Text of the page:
For two years that’s how it went. With her help, I felt that I was doing OK. Not great, but OK.
MP: You’ve since written that you now take medication to treat your anxiety disorder. What made you change your mind?
AP: I remember the day that things finally came to a head. It was right after I had our second daughter. I was still seeing my therapist once a week. I was managing, but after Lyla, my anxiety started to get worse. It was right after Christmas, and it was snowing. We were driving to my parents’ house. They live only three miles away. Glen was driving. I remember freaking out during the whole car ride, white knuckles, fists balled.
I had this irrational fear that Glen was going to get in an accident with us all in the car. By the time we got to my parents’, I was close to a full-blown panic attack. When we pulled into the driveway, I looked at him and said, “I have to go on medication.” Right after the first of the year I went in and saw my OB and laid it out for her. She was willing to write me a prescription.
MP: How did you respond to the medication?
AP: The hard part about anxiety meds is they don’t have an accurate way to test what neurotransmitters you are missing, so it’s a luck-of-the-draw thing. With me, the doctor suggested a medication that tends to work well for females my age and said, “Let’s give it a shot.”
She started me off on Lexapro. I took the lowest dose. I said, “How do I know it’s working?” The doctor said, “Basically over the next month or two you’ll start to think, ‘I haven’t been feeling as overwhelmed.’ If we don’t get to that point, we’ll have to try you on a different medication.”
Within a month of starting on Lexapro, I could tell it was working. I felt that for the first time, I could keep myself at a good emotional level, and I could really use what I was learning in therapy. And I did not have any major side effects. I was very lucky. I got tired a lot in the beginning, but that went away. It was the only side effect I experienced.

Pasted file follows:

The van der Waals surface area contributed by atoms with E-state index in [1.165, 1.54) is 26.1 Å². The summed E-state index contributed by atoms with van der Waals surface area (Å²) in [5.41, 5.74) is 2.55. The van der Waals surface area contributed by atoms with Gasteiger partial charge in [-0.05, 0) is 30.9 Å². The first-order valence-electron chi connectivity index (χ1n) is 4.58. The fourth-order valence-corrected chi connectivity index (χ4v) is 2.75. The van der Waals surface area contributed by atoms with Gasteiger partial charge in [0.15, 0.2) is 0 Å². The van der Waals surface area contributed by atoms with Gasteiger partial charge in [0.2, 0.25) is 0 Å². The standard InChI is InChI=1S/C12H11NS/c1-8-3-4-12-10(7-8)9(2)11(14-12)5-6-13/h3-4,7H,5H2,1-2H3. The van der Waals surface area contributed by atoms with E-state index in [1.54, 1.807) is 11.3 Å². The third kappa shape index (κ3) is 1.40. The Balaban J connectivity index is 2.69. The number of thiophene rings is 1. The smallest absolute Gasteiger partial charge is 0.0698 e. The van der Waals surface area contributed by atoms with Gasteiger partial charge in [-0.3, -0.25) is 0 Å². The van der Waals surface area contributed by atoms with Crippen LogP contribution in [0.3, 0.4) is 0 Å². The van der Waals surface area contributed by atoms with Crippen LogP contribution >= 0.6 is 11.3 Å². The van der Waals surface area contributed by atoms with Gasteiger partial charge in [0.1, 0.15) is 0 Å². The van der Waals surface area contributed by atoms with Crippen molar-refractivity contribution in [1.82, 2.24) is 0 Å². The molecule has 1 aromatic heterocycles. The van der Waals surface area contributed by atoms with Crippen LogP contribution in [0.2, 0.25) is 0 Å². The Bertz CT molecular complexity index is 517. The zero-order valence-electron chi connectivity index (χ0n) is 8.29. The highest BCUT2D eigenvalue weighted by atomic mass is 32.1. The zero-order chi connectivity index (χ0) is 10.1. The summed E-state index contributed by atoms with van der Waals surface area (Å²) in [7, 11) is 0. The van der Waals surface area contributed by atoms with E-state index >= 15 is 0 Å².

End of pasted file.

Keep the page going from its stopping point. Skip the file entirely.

MP: How has your husband reacted to you diagnosis and treatment?
AP: Glen and I are opposites. Nothing rattles him. That probably explains why he so good at his job. He doesn’t get nervous or anxious. He just rolls with the punches.
We’ll have been married for 10 years in December. He’s always struggled to understand my anxiety. When something was bothering me, he’d say, “Just stop worrying.” I’d say, “Don’t you think if I could I would?” It’s hard to explain anxiety to people who don’t have it. It doesn’t seem logical to them.
But Glen has always been super-supportive. He’s done his best to deal with me when I’m at my peak. Because he’s not an anxious person, he’s sympathetic to my anxiety, but he can’t be empathetic. That’s hard because sometimes he wants to tell me to suck it up, but it just doesn’t work that way.
Glen has never questioned why I have to see a therapist or why I have to go on medication. In fact, when I was struggling emotionally but resisting taking medication, Glen said, “I have high cholesterol. I can’t do anything about it. It’s not something I created for myself. It just happened. To control my cholesterol, I take a drug. If you take your drug, you will get better.”
MP: Are there other strategies beyond medication that you use for controlling your anxiety?
AP: Running has become an outlet for me. Before my diagnosis, I would run two miles every once in a while — just so I could eat chocolate. Then, a few years ago, when we were in Florida, I went out for a run. I needed to get out of the house. I had been alone with the kids and was feeling stressed and cooped up. I ran my usual two miles, but then I realized, “I can’t go home yet. I’m still stressed.” So I kept running and ended up going five miles.
I swear that for me it takes four miles for the runner’s high to kick in. After four miles, something happened. I came back home and for the first time in my life I felt calm.
Now I notice that if I go too long without running, I start picking fights. Glen’ll say, “When’s the last time you went for a run?” He calls me his little English Springer Spaniel. I learned I have to run it out. It’s made a huge difference.
There were even times when I tried to wean myself of Lexapro to see if I could just treat my anxiety with running. Turns out that I couldn’t do that. For me, running is more of a stress reliever than an anxiety reliever.
MP: If you had a magic wand, what would you do to change attitudes about mental illness?
AP: I wish the general public took mental illness more seriously. It is no different than a physical aliment or a chronic illness. It is a life-long struggle. Just because there’s not a physical test to show you have a mental illness, that doesn’t mean that it’s not real. That part really frustrates me.
Right now all I’m doing is telling you how I feel. I can’t prove to you that I have anxiety. If I had cancer, I could pull up at PET scan and say, “Here is my cancer.” Right now I can’t show you a scan and say, “Here is my mental illness.” You just have to take my word for it.